Analysis of Electric and Magnetic Lightning-Generated Wave Amplitudes Measured by the Van Allen Probes

J. F. Ripoll, T. Farges, D. M. Malaspina, E. H. Lay, G. S. Cunningham, G. B. Hospodarsky, C. A. Kletzing, J. R. Wygant

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4 Scopus citations

Abstract

We provide a statistical analysis of both electric and magnetic field wave amplitudes of very low frequency lightning-generated waves (LGWs) based on the equivalent of 11.5 years of observations made by the Van Allen Probes encompassing ~24.6 × 106 survey mode measurements. We complement this analysis with data from the ground-based World Wide Lightning Location Network to explore differences between satellite and ground-based measurements. LGW mean amplitudes are found to be low compared with other whistler mode waves (1 ± 1.6 pT and 19 ± 59 μV/m). Extreme events (1/5,000) can reach 100 pT and contributes strongly to the mean power below L = 2. We find excellent correlations between World Wide Lightning Location Network-based power and wave amplitudes in space at various longitudes. We reveal strong dayside ionospheric damping of the LGW electric field. LGW amplitudes drop for L < 2, contrary to the Earth's intense equatorial lightning activity. We conclude that it is difficult for equatorial LGW to propagate and remain at L < 2.

Original languageEnglish (US)
Article numbere2020GL087503
JournalGeophysical Research Letters
Volume47
Issue number6
DOIs
StatePublished - Mar 28 2020

Bibliographical note

Funding Information:
The authors wish to thank the World Wide Lightning Location Network ( http://wwlln.net ), a collaboration among over 50 universities and institutions, for providing the lightning location data used in this paper. The data used in this paper are available from any WWLLN host or may be ordered from links ( http://wwlln.net ). We thank the Satellite Situation Center Locator operated online by NASA for providing RBSP trajectories. This work was performed under the auspices of an agreement between CEA/DAM and NNSA/DP on cooperation on fundamental science. The authors acknowledge the International Space Sciences Institute (ISSI) and the participants in a 2020 ISSI workshop in Bern. Part of the research presented in this article was supported by the Laboratory Directed Research and Development program of Los Alamos National Laboratory under project number 20180449ER. The authors thank the entire Van Allen Probes team, and especially the EFW and EMFISIS teams for their support. D. M. was supported for this work by NASA Award NAS5‐01072 and NASA Grant 80NSSC18K1034. The Van Allen Probes data used in this paper are available at a publicly accessible NASA data repository. The data are available at SPDF‐CDAWeb website ( https://cdaweb.gsfc.nasa.gov ). All Van Allen Probes data used in this work are available from the EFW and EMFISIS team websites (which one can link to http://rbspgway.jhuapl.edu ).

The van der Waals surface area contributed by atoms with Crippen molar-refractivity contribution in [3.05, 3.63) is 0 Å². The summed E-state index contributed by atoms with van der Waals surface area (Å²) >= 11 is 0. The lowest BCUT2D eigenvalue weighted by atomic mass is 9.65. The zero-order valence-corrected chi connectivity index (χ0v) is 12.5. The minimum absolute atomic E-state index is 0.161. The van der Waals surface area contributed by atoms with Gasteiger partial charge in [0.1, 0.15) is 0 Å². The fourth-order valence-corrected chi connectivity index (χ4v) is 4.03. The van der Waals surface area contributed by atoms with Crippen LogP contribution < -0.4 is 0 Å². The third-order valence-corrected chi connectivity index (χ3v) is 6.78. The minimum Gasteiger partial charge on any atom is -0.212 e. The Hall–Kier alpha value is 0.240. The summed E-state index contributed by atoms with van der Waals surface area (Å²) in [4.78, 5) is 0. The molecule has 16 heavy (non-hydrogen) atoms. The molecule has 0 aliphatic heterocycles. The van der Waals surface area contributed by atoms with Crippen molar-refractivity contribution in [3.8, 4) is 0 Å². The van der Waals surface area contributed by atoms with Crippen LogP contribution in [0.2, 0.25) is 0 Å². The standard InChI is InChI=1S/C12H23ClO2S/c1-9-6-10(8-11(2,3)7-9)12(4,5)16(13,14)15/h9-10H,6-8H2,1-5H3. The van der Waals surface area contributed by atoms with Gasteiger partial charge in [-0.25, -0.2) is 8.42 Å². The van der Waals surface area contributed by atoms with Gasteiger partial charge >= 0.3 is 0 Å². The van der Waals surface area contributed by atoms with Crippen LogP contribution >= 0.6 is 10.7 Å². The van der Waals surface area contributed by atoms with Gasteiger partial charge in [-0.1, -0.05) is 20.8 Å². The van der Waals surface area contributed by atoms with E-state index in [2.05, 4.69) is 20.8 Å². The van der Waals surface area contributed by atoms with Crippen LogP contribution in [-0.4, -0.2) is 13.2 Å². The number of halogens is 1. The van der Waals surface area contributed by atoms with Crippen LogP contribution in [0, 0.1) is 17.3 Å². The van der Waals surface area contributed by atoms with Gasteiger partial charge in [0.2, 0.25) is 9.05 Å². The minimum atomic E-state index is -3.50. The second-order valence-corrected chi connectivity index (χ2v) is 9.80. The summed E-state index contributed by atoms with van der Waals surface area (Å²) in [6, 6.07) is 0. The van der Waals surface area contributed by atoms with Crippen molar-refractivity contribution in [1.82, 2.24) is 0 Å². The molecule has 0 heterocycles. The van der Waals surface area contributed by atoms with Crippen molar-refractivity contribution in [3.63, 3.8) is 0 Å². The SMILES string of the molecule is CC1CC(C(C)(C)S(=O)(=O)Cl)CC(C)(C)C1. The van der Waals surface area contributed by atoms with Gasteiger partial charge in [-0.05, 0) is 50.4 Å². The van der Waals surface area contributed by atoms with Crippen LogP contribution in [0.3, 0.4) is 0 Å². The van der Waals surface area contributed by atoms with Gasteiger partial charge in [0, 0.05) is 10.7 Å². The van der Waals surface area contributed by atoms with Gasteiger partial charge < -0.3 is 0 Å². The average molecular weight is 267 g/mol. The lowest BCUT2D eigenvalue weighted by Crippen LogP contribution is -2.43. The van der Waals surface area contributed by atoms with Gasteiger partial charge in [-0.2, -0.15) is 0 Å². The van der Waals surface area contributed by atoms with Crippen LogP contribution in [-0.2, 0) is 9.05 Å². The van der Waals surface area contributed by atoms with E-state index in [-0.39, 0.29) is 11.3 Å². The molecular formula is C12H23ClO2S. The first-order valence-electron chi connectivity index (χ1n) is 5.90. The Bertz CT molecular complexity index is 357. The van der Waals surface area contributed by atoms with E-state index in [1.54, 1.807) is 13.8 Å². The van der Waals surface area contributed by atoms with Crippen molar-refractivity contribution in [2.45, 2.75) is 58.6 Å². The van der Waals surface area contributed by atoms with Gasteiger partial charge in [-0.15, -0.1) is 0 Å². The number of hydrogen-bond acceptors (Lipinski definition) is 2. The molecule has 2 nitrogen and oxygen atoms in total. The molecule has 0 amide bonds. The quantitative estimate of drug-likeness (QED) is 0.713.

Funding Information:
The authors wish to thank the World Wide Lightning Location Network (http://wwlln.net), a collaboration among over 50 universities and institutions, for providing the lightning location data used in this paper. The data used in this paper are available from any WWLLN host or may be ordered from links (http://wwlln.net). We thank the Satellite Situation Center Locator operated online by NASA for providing RBSP trajectories. This work was performed under the auspices of an agreement between CEA/DAM and NNSA/DP on cooperation on fundamental science. The authors acknowledge the International Space Sciences Institute (ISSI) and the participants in a 2020 ISSI workshop in Bern. Part of the research presented in this article was supported by the Laboratory Directed Research and Development program of Los Alamos National Laboratory under project number 20180449ER. The authors thank the entire Van Allen Probes team, and especially the EFW and EMFISIS teams for their support. D.?M. was supported for this work by NASA Award NAS5-01072 and NASA Grant 80NSSC18K1034. The Van Allen Probes data used in this paper are available at a publicly accessible NASA data repository. The data are available at SPDF-CDAWeb website (https://cdaweb.gsfc.nasa.gov). All Van Allen Probes data used in this work are available from the EFW and EMFISIS team websites (which one can link to http://rbspgway.jhuapl.edu).

Publisher Copyright:
©2020. American Geophysical Union. All Rights Reserved.

Keywords

  • WWLLN database
  • electric wave power
  • lightning-generated waves
  • magnetic wave power
  • radiation belts

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